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Study: Stress Levels Rise For Those In College

ALBANY — Rising cases of mental illness among college students have fueled academic failures, absenteeism, self-harm and legal troubles for students, the Mental Health Association in New York State said in a new report this week.

The nonprofit advocate for mental health programs recommended a “literacy” campaign aimed at students and staffers at campuses across the state, suggesting such an effort could help with necessary interventions and offer guidance to those gripped by depression.

The association also called for “whole health parity,” so that mental health needs can be met with the same response given to physical health ailments, with clear policies for leaves of absences and other “reasonable accommodations” to ensure taking time off for counseling does not have negative consequences, such as loss of scholarship.

The pandemic has exacerbated the mental health “crisis” at colleges and universities, the association said.

“The COVID-19 pandemic introduced a level of fear, uncertainty and isolation so profound that its impact has increased the incidence of moderate to severe anxiety and depression among first-year college students by 40% and 48% respectively,” the report noted.

The state government should recognize the scope of the needs by developing a public policy response, said Glenn Liebman, the association’s CEO.

“We’re grateful to the state lawmakers who have already expressed an eagerness to address this issue and collaborate with us,” Liebman said.

Since the start of the COVID-19 pandemic, New York’s private, nonprofit colleges and universities have expanded their services for students to deal with the growing mental health needs, said Emily Morgese, spokesperson for the Commission on Independent Colleges and Universities.

She said the commission welcomes the opportunity to work with policymakers on the issue.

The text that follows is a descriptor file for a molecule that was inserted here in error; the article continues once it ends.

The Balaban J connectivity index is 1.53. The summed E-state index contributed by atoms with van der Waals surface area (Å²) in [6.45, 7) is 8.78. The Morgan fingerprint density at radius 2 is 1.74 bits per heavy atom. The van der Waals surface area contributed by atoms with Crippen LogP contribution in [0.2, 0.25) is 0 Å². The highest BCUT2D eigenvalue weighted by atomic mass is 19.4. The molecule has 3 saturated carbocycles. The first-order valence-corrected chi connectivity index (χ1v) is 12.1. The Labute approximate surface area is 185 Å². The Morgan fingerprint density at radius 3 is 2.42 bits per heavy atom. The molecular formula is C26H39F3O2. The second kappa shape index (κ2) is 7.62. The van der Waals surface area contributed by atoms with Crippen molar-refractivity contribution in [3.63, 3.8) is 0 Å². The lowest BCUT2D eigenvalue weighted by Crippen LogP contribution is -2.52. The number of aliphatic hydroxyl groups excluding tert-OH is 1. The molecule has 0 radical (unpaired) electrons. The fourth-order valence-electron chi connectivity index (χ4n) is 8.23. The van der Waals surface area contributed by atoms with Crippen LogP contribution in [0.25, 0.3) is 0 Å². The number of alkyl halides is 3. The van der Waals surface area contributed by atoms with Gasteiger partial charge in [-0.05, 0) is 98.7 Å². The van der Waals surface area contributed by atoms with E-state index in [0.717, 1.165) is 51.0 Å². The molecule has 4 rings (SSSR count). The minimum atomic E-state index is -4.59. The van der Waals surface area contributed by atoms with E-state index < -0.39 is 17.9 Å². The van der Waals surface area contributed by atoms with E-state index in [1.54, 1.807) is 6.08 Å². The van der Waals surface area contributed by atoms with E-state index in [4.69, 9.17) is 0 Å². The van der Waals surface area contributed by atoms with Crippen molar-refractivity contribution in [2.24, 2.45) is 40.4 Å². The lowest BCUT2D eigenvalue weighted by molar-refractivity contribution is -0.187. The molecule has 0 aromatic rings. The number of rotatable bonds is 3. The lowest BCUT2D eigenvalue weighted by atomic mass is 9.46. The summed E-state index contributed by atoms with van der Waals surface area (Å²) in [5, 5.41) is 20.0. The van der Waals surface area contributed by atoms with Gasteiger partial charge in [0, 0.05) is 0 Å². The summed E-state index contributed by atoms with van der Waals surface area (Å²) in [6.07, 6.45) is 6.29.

At the State University College at Oneonta, administrators recognized the need for more counseling resources and contracted with a tele-counseling service to assist students, said campus spokesperson Kim MacLeod.

“By this fall, we plan to have three additional full-time mental health staff,” MacLeod told CNHI. “We are also focusing on preventative measures. We have instituted a mental health task force, mindfulness classes for academic credit, and even a meditation room that provides the necessary space to practice good mental health.”

She said the Oneonta college will be the first campus in the country to have access to mental health education modules developed by the American College Health Association, with input from a campus health educator, when the program launches in the coming week.

Liebman said the Mental Health Association supports legislation drafted by state Sen. Anna Kaplan, D-Long Island, that would require both the State University and City University systems to offer a mental health survey to all enrolled students.

The bill would also require the two taxpayer-funded higher education systems to develop a mental health committee and provide mental health training to all staff and faculty members.

The committee would also make recommendations for faculty members to provide mental health wellness days and excused absences from class for students. The university systems, under the bill, would also be required to review enrollment and re-enrollment policies as they apply to students who take extended mental health leaves.

The Mental Health Association said the demand for services at colleges has dramatically outstripped the capacity of existing mental health services offered at campuses.

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